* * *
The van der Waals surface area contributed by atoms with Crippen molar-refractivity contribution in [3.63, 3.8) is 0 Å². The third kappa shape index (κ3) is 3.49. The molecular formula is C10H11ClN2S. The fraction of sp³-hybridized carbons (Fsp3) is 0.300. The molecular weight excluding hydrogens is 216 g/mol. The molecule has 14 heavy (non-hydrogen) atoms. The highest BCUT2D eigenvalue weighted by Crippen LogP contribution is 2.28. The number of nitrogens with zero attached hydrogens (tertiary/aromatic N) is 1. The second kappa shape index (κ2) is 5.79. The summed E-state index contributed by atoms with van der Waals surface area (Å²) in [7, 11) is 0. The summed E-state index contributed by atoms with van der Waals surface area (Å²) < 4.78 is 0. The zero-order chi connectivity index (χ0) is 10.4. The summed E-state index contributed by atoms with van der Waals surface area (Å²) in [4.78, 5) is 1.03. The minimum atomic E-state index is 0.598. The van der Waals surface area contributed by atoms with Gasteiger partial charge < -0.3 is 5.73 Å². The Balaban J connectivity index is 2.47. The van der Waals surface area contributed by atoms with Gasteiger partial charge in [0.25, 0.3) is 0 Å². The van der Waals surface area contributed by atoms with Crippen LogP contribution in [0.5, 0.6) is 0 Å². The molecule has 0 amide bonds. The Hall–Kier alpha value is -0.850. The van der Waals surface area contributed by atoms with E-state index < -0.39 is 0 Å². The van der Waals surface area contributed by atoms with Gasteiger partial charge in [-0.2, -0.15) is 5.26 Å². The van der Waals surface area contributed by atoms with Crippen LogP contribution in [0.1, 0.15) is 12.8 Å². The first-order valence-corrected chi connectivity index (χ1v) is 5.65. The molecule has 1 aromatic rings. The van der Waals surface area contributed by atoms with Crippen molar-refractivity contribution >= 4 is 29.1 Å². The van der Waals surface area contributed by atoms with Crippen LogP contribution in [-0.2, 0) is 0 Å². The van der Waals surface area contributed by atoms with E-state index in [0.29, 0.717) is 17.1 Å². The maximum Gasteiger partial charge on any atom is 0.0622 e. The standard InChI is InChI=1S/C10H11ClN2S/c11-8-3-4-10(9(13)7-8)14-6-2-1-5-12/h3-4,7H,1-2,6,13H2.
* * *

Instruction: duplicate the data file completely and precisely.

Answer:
The van der Waals surface area contributed by atoms with Crippen molar-refractivity contribution in [3.63, 3.8) is 0 Å². The third kappa shape index (κ3) is 3.49. The molecular formula is C10H11ClN2S. The fraction of sp³-hybridized carbons (Fsp3) is 0.300. The molecular weight excluding hydrogens is 216 g/mol. The molecule has 14 heavy (non-hydrogen) atoms. The highest BCUT2D eigenvalue weighted by Crippen LogP contribution is 2.28. The number of nitrogens with zero attached hydrogens (tertiary/aromatic N) is 1. The second kappa shape index (κ2) is 5.79. The summed E-state index contributed by atoms with van der Waals surface area (Å²) in [7, 11) is 0. The summed E-state index contributed by atoms with van der Waals surface area (Å²) < 4.78 is 0. The zero-order chi connectivity index (χ0) is 10.4. The summed E-state index contributed by atoms with van der Waals surface area (Å²) in [4.78, 5) is 1.03. The minimum atomic E-state index is 0.598. The van der Waals surface area contributed by atoms with Gasteiger partial charge < -0.3 is 5.73 Å². The Balaban J connectivity index is 2.47. The van der Waals surface area contributed by atoms with Gasteiger partial charge in [0.25, 0.3) is 0 Å². The van der Waals surface area contributed by atoms with Crippen LogP contribution in [0.5, 0.6) is 0 Å². The molecule has 0 amide bonds. The Hall–Kier alpha value is -0.850. The van der Waals surface area contributed by atoms with E-state index < -0.39 is 0 Å². The van der Waals surface area contributed by atoms with Gasteiger partial charge in [-0.2, -0.15) is 5.26 Å². The van der Waals surface area contributed by atoms with Crippen LogP contribution in [0.1, 0.15) is 12.8 Å². The first-order valence-corrected chi connectivity index (χ1v) is 5.65. The molecule has 1 aromatic rings. The van der Waals surface area contributed by atoms with Crippen molar-refractivity contribution >= 4 is 29.1 Å². The van der Waals surface area contributed by atoms with Crippen LogP contribution in [-0.2, 0) is 0 Å². The van der Waals surface area contributed by atoms with E-state index in [0.29, 0.717) is 17.1 Å². The maximum Gasteiger partial charge on any atom is 0.0622 e. The standard InChI is InChI=1S/C10H11ClN2S/c11-8-3-4-10(9(13)7-8)14-6-2-1-5-12/h3-4,7H,1-2,6,13H2.